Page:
Routes 2, 3, 4: The stop at the airport has moved to the general public traffic lanes on the lower loop of Airport Way. The stop is located from pillar 14 to pillar 17 at the end of the arrivals pick up lanes
From the CEO: Boise’s Modern Zoning Code
The Boise City Council voted unanimously to adopt the modern zoning code last week, with some minor modifications. This is a big, important step in moving this region away from sprawl and toward a future where more people have good, convenient options to move around their part of the city.
It means residents of the valley will have better chance of finding housing closer to jobs and activities they want to access. That access could be on foot or bike, bus or shared ride, electric scooter or private car trip. As we start seeing the results of this code, more people will have more choices to move around, which means freedom to move and freedom to choose how and when to travel.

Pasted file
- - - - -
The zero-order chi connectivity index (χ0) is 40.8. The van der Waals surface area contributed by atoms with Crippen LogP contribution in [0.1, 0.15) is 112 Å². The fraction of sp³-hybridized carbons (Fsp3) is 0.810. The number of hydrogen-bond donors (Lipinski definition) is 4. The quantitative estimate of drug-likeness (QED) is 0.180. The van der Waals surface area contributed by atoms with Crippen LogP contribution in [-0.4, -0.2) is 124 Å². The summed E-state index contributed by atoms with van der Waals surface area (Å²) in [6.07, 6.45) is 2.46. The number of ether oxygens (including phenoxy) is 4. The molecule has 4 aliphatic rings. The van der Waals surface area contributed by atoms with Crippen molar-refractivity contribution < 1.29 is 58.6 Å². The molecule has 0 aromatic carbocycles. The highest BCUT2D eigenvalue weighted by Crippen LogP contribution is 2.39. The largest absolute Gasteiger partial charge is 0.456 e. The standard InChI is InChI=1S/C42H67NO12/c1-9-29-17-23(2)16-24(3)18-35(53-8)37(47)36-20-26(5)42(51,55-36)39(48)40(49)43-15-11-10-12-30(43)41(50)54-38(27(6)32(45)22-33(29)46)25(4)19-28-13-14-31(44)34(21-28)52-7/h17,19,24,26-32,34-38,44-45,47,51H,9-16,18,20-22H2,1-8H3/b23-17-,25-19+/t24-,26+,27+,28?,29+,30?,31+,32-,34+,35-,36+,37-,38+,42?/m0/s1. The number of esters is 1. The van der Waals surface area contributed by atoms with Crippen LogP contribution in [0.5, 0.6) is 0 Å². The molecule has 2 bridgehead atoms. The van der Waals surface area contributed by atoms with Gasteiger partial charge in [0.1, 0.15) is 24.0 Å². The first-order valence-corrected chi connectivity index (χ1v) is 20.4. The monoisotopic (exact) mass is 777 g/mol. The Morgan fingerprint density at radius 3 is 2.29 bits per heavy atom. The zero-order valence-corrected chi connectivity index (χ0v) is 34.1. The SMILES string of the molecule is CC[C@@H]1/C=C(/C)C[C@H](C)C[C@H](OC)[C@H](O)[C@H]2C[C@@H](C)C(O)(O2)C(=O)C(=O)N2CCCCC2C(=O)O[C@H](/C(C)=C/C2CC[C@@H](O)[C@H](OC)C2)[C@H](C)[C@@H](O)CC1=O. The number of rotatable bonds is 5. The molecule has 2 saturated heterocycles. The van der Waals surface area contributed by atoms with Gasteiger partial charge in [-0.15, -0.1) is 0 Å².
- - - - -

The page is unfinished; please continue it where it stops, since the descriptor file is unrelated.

It will bring change. In my experience living in a neighborhood that was built before the current 60-year- old zoning code, change will be incremental and at human scale. Adding that small apartment or a couple four-plexes to your nearby neighborhood won’t be a disaster that some have predicted. It may instead mean that the housecleaner or landscaping tech who works for you and your neighbors can live nearby, or that your child’s teacher or your recent college graduate can find a home of their own.
I am most excited by the opportunity the modern zoning code promises to develop transit corridors that work. Building more density along the corridors we serve – and offering a guide for how to build the transit infrastructure needed to serve it well – will improve VRT’s ability to offer good, attractive, and easy-to-use bus services. I look forward to collaborating with the city on the details that will make this work.
Elaine Clegg, CEO